- Indiana Yard and Garden - Purdue Consumer Horticulture

Q. My husband pulled out a weed in the garden that made his hands burn for quite a while. It had sharply serrated leaves that were opposite. The stem looks almost square and ropey, with fine hairs along the whole length. Do you have any idea what it is?

A. Stinging nettle is most likely the culprit, with its stinging hairs along the stems and on the undersides of the leaves. These perennial plants grow 2-7 feet tall and have opposite leaves with saw-toothed edges. The plants have greenish, non-showy flowers. According to the Purdue Veterinary School’s Web site on poisonous plants http://www.vet.purdue.edu/depts/addl/toxic/plant31.htm, the small, hollow hairs in stinging nettle contain several irritating substances, such as histamine, serotonin, acetylcholine and formic acid. These substances, coupled with the hairs’ ability to scratch the skin and mucus membranes, result in almost immediate burning, itching and irritation. The irritation usually resolves on its own.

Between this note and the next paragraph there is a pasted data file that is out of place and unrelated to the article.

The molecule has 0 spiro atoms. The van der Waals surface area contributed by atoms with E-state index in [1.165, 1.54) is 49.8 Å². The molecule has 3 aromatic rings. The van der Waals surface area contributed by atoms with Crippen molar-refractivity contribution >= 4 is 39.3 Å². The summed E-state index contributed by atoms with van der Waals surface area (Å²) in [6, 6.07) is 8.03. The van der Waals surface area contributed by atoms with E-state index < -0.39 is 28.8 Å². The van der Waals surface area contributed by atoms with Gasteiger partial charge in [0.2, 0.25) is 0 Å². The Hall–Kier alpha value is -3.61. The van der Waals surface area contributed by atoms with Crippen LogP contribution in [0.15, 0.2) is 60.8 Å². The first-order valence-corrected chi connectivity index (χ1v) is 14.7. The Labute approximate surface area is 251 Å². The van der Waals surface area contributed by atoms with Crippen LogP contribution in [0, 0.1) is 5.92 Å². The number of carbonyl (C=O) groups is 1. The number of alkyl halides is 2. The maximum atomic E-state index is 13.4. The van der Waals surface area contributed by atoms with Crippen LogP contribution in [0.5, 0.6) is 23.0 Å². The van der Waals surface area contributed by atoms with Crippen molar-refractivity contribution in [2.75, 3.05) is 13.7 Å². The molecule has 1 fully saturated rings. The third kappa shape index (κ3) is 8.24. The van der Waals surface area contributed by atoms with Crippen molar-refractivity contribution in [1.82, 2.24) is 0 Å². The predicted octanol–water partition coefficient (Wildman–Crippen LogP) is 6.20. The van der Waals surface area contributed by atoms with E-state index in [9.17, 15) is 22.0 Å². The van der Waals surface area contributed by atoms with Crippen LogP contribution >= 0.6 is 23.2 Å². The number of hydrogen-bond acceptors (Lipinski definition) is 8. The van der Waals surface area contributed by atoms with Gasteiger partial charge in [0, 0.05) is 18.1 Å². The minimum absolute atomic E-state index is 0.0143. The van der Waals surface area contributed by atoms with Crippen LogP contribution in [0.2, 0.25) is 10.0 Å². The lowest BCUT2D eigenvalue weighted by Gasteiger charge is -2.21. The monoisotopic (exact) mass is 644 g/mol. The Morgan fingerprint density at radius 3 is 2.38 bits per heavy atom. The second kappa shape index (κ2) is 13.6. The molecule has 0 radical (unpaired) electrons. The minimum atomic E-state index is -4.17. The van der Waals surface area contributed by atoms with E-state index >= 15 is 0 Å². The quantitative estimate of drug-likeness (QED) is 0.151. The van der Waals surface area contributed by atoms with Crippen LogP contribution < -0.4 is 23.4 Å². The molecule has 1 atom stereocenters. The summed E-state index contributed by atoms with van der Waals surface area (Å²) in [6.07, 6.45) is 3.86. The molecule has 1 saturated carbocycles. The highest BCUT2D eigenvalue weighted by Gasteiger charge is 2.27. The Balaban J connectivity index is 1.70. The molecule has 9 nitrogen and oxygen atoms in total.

Q. I have these stickery weeds growing in part of my yard. They are spreading to more of my garden and part of my backyard by the garden. They have a long white root. I’ve tried pulling them out, but they seem to keep spreading. I’m afraid to spray them in my garden because of the food. Can you tell me what to do to get rid of them?

A. Herbicides that would kill broadleaved weeds would also be likely to damage the vegetables you are trying to grow. There are a few pre-emergence herbicides (such as those that contain trifluralin) that can be applied to garden soil around some (but not all) vegetable crops, but these are aimed at preventing new weeds from germinating from seed. To control existing weeds, hand-pulling and shallow hoeing or tilling around the veggies are your safest methods of weed control. Mulches will help discourage new weed growth. The Purdue Extension office in your county can help you identify the specific weed, if you bring them a sample, and perhaps be able to make more specific control recommendations.